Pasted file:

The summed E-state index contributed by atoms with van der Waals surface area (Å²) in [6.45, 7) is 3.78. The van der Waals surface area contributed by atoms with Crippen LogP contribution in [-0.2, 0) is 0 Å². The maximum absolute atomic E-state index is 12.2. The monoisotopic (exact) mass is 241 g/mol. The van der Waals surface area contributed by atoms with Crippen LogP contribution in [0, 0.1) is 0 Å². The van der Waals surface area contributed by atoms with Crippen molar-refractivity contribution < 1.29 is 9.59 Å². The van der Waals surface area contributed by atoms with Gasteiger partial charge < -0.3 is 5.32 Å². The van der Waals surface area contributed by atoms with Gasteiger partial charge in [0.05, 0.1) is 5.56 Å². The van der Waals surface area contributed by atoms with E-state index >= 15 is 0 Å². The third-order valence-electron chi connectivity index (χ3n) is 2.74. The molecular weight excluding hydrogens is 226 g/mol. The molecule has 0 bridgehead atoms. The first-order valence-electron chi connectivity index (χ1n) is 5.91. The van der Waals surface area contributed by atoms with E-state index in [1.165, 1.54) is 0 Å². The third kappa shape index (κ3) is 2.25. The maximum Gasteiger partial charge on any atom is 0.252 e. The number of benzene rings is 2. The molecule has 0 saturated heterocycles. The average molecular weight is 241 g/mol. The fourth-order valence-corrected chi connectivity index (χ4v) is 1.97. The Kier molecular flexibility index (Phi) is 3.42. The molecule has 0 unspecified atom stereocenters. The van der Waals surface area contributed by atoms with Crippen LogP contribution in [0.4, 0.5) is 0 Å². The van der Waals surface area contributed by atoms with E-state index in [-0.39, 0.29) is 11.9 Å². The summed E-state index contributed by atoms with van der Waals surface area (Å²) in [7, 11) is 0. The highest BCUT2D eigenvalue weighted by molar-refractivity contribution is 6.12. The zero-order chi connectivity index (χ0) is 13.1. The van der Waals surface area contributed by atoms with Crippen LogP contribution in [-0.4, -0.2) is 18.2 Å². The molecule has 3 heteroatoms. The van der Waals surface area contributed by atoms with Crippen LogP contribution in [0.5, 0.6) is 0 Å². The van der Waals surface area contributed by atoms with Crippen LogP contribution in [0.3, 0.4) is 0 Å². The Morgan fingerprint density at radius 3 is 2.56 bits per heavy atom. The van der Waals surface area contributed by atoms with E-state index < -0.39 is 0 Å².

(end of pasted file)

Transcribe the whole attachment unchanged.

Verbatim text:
The summed E-state index contributed by atoms with van der Waals surface area (Å²) in [6.45, 7) is 3.78. The van der Waals surface area contributed by atoms with Crippen LogP contribution in [-0.2, 0) is 0 Å². The maximum absolute atomic E-state index is 12.2. The monoisotopic (exact) mass is 241 g/mol. The van der Waals surface area contributed by atoms with Crippen LogP contribution in [0, 0.1) is 0 Å². The van der Waals surface area contributed by atoms with Crippen molar-refractivity contribution < 1.29 is 9.59 Å². The van der Waals surface area contributed by atoms with Gasteiger partial charge < -0.3 is 5.32 Å². The van der Waals surface area contributed by atoms with Gasteiger partial charge in [0.05, 0.1) is 5.56 Å². The van der Waals surface area contributed by atoms with E-state index >= 15 is 0 Å². The third-order valence-electron chi connectivity index (χ3n) is 2.74. The molecular weight excluding hydrogens is 226 g/mol. The molecule has 0 bridgehead atoms. The first-order valence-electron chi connectivity index (χ1n) is 5.91. The van der Waals surface area contributed by atoms with E-state index in [1.165, 1.54) is 0 Å². The third kappa shape index (κ3) is 2.25. The maximum Gasteiger partial charge on any atom is 0.252 e. The number of benzene rings is 2. The molecule has 0 saturated heterocycles. The average molecular weight is 241 g/mol. The fourth-order valence-corrected chi connectivity index (χ4v) is 1.97. The Kier molecular flexibility index (Phi) is 3.42. The molecule has 0 unspecified atom stereocenters. The van der Waals surface area contributed by atoms with Crippen LogP contribution in [0.4, 0.5) is 0 Å². The van der Waals surface area contributed by atoms with E-state index in [-0.39, 0.29) is 11.9 Å². The summed E-state index contributed by atoms with van der Waals surface area (Å²) in [7, 11) is 0. The highest BCUT2D eigenvalue weighted by molar-refractivity contribution is 6.12. The zero-order chi connectivity index (χ0) is 13.1. The van der Waals surface area contributed by atoms with Crippen LogP contribution in [-0.4, -0.2) is 18.2 Å². The molecule has 3 heteroatoms. The van der Waals surface area contributed by atoms with Crippen LogP contribution in [0.5, 0.6) is 0 Å². The van der Waals surface area contributed by atoms with Crippen LogP contribution in [0.3, 0.4) is 0 Å². The Morgan fingerprint density at radius 3 is 2.56 bits per heavy atom. The van der Waals surface area contributed by atoms with E-state index < -0.39 is 0 Å².